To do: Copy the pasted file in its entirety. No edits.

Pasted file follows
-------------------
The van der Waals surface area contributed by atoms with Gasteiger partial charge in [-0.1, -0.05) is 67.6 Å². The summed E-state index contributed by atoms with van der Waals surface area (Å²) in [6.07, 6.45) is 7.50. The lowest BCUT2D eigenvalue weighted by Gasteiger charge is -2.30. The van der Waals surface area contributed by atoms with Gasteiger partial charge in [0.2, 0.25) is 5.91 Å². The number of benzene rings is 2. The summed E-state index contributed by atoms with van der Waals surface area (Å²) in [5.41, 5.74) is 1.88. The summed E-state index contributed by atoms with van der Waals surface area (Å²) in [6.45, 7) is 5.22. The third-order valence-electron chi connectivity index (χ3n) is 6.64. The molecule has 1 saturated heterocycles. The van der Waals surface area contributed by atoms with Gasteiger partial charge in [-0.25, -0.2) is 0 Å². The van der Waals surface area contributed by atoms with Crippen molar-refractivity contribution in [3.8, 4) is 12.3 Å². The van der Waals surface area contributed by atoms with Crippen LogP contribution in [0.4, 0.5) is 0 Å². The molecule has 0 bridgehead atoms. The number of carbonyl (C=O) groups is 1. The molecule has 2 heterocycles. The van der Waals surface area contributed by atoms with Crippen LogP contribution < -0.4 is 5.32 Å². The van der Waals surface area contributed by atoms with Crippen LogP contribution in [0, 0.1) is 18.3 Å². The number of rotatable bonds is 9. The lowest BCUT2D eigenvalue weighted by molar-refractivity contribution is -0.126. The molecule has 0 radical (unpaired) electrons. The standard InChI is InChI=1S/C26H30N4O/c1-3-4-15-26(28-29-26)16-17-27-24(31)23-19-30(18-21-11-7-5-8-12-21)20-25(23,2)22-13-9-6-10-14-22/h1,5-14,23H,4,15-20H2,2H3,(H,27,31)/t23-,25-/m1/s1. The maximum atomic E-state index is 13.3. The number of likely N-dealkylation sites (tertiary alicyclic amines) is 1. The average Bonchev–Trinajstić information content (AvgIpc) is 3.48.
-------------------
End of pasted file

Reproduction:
The van der Waals surface area contributed by atoms with Gasteiger partial charge in [-0.1, -0.05) is 67.6 Å². The summed E-state index contributed by atoms with van der Waals surface area (Å²) in [6.07, 6.45) is 7.50. The lowest BCUT2D eigenvalue weighted by Gasteiger charge is -2.30. The van der Waals surface area contributed by atoms with Gasteiger partial charge in [0.2, 0.25) is 5.91 Å². The number of benzene rings is 2. The summed E-state index contributed by atoms with van der Waals surface area (Å²) in [5.41, 5.74) is 1.88. The summed E-state index contributed by atoms with van der Waals surface area (Å²) in [6.45, 7) is 5.22. The third-order valence-electron chi connectivity index (χ3n) is 6.64. The molecule has 1 saturated heterocycles. The van der Waals surface area contributed by atoms with Gasteiger partial charge in [-0.25, -0.2) is 0 Å². The van der Waals surface area contributed by atoms with Crippen molar-refractivity contribution in [3.8, 4) is 12.3 Å². The van der Waals surface area contributed by atoms with Crippen LogP contribution in [0.4, 0.5) is 0 Å². The molecule has 0 bridgehead atoms. The number of carbonyl (C=O) groups is 1. The molecule has 2 heterocycles. The van der Waals surface area contributed by atoms with Crippen LogP contribution < -0.4 is 5.32 Å². The van der Waals surface area contributed by atoms with Crippen LogP contribution in [0, 0.1) is 18.3 Å². The number of rotatable bonds is 9. The lowest BCUT2D eigenvalue weighted by molar-refractivity contribution is -0.126. The molecule has 0 radical (unpaired) electrons. The standard InChI is InChI=1S/C26H30N4O/c1-3-4-15-26(28-29-26)16-17-27-24(31)23-19-30(18-21-11-7-5-8-12-21)20-25(23,2)22-13-9-6-10-14-22/h1,5-14,23H,4,15-20H2,2H3,(H,27,31)/t23-,25-/m1/s1. The maximum atomic E-state index is 13.3. The number of likely N-dealkylation sites (tertiary alicyclic amines) is 1. The average Bonchev–Trinajstić information content (AvgIpc) is 3.48.